Mainly it’s the mystery. I’m like a detective who creates his own mysteries to solve. The mystery of how the instrument will sound when it’s finished. What will be its voice? The long and complex process of taking the finest bits of wood and crafting them into an exquisite object also capable of producing music, to solve the mystery, as it were.

It’s the knowledge. The pursuit of knowledge, the gaining of knowledge. It’s a strange sort of knowledge. Completely useless in some ways, but in other ways, very deep and profound.

What can you do with the knowledge of being able to take a board of dry wood, hold it to your ear, tap it and listen to the tone it makes and then envision the kind of sound a guitar would have if that piece of wood was part of it? Nothing, apart from build guitars.

And then how can you test, increase and deepen that knowledge unless you actually build that guitar? You can’t.

What can you do with the knowledge of how thin to make a delicate spruce soundboard to get the optimum musical response for that particular piece of wood? It’s not an easy knowledge to gain because the actual thickness is on the very edge of too thin. It’s a difference of fractions of millimetres. And you have to make a few too thin to find out how thin is too thin. Those guitars are likely to crack at some point, which isn’t such a disaster as some people think it is, but it’s hardly a selling point either.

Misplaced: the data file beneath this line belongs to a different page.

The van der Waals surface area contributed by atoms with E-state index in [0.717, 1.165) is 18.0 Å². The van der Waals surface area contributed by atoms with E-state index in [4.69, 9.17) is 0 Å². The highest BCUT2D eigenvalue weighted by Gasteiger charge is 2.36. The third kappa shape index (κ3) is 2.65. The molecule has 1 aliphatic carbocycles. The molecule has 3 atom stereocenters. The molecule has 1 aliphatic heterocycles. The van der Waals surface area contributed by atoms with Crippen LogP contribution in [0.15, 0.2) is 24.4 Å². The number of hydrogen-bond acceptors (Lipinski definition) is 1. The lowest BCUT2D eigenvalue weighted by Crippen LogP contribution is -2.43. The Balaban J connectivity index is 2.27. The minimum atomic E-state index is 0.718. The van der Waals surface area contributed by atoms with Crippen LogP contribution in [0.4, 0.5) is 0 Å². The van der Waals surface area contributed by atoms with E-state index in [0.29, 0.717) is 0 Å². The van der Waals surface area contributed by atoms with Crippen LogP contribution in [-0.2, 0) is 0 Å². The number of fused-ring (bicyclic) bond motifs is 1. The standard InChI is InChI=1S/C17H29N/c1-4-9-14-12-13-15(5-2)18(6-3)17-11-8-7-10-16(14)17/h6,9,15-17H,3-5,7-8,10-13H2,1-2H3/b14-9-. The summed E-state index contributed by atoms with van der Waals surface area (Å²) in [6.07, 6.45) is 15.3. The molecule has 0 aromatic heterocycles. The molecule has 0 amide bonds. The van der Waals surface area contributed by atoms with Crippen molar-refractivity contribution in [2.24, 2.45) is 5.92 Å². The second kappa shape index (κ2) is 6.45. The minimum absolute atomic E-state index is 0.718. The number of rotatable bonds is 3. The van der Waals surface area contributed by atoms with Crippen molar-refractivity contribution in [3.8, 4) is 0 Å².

But what can you do with such knowledge as that, apart from make guitars? Nothing.

And so when my friend asks me why I keep on making guitars the only answer I can give is, ‘because I’m a guitar maker.’

And if he were to ask me why I’m a guitar maker, I would also have to answer, ‘because I’m a guitar maker.’ if that makes any sense.

What would be a guitar maker who didn’t make guitars but a store of useless knowledge?

hararit signs

13 Jul

 

 

 

 

106

 

Here are 3 out of 5 signs engraved, before being painted.

My idea is that there will be a progression. The 1st sign has simple and clear lettering.

 

 

 

1011

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By the 5th sign there will be leaves and fruit around the letters.

Meanwhile, the sun above is also rising.

It will look much clearer after it’s painted.

The lettering will be this kind of blue.

100

For the individual signs below, I will use these letters and numbers:

    105

 

They can be any colour. Each letter or word can even be a different colour.

For private logos, please bear in mind that this is free-hand engraving in wood. I should be able to do a good copy of the logos I’ve seen, but it won’t be a lazer-copy.

104 Each sign post will be around 2.1m tall and about 1m wide.

The individual signs below will be about 85cm x 20cm.

There will be enough space for a maximum of 7 notices on each sign-post.

Latest instruments for sale

8 Dec

I’ve finally got round to updating my instruments for sale page

You can see it by clicking on the link on the right that says instruments for sale.

I’ve also refurbished my website www.gwuitars.com  , so it looks a bit different now.

 

Building a traditional flamenco guitar (final part)

6 Oct

Carving the Neck

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Making the Bridge

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Drilling the holes for the 13 hole tie block

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The Finished Guitar